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Comment Re:WTF? (Score 1) 108


Our own Inland Revenue "lost in the post" a CD with 12 million or so UK residents' details including payment info some time ago, and it is accepted that the info should never even have been collated for this purpose.

I have removed my details from the public version of the voter rolls here to reduce marketing crap, etc.

Routinely selling voter details to random orgs seems generally a bad idea if voters cannot opt out.



Comment Re:Costs are hidden (Score 1) 216

1) There are fees to use ports and canals; those may or may not cover all the costs but they can. A completely free ride for the shipper seems unlikely.

2) Companies do get 'free money' to build all sorts of factories, regularly.

3) Other infrastructure also gets 'free money' such as road building which is notoriously not charged back to users for the wear they put on it.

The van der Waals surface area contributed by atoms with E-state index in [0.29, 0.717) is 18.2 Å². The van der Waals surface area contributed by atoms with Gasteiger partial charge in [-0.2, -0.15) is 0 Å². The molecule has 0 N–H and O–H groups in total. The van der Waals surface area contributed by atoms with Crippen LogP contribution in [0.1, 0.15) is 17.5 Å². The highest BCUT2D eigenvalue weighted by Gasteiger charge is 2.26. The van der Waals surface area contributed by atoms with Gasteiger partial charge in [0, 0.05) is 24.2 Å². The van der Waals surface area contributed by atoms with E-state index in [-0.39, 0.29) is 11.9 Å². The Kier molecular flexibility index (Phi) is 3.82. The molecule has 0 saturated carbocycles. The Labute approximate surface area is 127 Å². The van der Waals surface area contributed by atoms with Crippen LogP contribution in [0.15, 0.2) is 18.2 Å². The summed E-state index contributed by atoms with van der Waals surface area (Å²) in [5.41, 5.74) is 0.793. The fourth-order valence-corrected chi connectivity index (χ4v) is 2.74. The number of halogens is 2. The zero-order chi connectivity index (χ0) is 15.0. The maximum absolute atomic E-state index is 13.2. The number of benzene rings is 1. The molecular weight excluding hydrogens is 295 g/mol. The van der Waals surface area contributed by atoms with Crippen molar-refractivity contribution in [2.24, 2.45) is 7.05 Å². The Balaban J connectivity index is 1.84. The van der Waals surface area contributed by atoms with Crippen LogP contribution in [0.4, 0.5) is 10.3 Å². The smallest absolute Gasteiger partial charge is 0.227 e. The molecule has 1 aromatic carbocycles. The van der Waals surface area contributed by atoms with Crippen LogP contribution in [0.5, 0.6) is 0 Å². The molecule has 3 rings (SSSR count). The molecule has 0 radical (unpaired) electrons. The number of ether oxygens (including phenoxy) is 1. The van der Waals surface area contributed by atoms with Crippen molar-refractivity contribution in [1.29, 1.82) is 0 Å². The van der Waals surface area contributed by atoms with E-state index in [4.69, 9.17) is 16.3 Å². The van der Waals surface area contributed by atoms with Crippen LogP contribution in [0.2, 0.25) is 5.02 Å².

4) This discussion is partly about energy/carbon/pollution for which the money element is separate. Yes, I'd like externalities to be included in prices to end-users via the shipping costs to steer users in the right direction, but the sheer efficiency of sea transport is still there, regardless.



Comment Re:There's still the pollution thing (Score 1) 216

Ah, my numbers come from course materials that may not be public, but I believe that I have had them corroborated, eg when pricing up our own manufacturing costs.

Would be happy to be shown to be wrong, but the point is for us that in making plastics locally in the UK vs China I think that transport (which will at least partly reflect energy for example) is more or less a rounding error.